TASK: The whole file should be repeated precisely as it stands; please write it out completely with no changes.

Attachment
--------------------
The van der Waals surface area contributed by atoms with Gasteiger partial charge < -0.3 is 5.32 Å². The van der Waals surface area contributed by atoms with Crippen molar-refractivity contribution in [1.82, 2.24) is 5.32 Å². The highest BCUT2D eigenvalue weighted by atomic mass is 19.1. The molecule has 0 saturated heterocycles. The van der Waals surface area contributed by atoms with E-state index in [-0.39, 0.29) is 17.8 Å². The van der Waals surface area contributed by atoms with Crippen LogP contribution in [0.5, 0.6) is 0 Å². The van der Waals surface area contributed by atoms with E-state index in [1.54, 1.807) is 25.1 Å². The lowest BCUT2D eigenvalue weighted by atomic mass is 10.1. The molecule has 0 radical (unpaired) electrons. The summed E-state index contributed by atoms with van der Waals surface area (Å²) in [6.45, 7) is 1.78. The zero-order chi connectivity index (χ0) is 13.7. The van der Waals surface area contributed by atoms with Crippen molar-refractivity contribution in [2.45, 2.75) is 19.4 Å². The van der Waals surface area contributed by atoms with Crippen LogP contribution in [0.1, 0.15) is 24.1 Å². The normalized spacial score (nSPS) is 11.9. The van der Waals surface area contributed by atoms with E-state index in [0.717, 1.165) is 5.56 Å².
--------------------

The van der Waals surface area contributed by atoms with Gasteiger partial charge < -0.3 is 5.32 Å². The van der Waals surface area contributed by atoms with Crippen molar-refractivity contribution in [1.82, 2.24) is 5.32 Å². The highest BCUT2D eigenvalue weighted by atomic mass is 19.1. The molecule has 0 saturated heterocycles. The van der Waals surface area contributed by atoms with E-state index in [-0.39, 0.29) is 17.8 Å². The van der Waals surface area contributed by atoms with Crippen LogP contribution in [0.5, 0.6) is 0 Å². The van der Waals surface area contributed by atoms with E-state index in [1.54, 1.807) is 25.1 Å². The lowest BCUT2D eigenvalue weighted by atomic mass is 10.1. The molecule has 0 radical (unpaired) electrons. The summed E-state index contributed by atoms with van der Waals surface area (Å²) in [6.45, 7) is 1.78. The zero-order chi connectivity index (χ0) is 13.7. The van der Waals surface area contributed by atoms with Crippen molar-refractivity contribution in [2.45, 2.75) is 19.4 Å². The van der Waals surface area contributed by atoms with Crippen LogP contribution in [0.1, 0.15) is 24.1 Å². The normalized spacial score (nSPS) is 11.9. The van der Waals surface area contributed by atoms with E-state index in [0.717, 1.165) is 5.56 Å².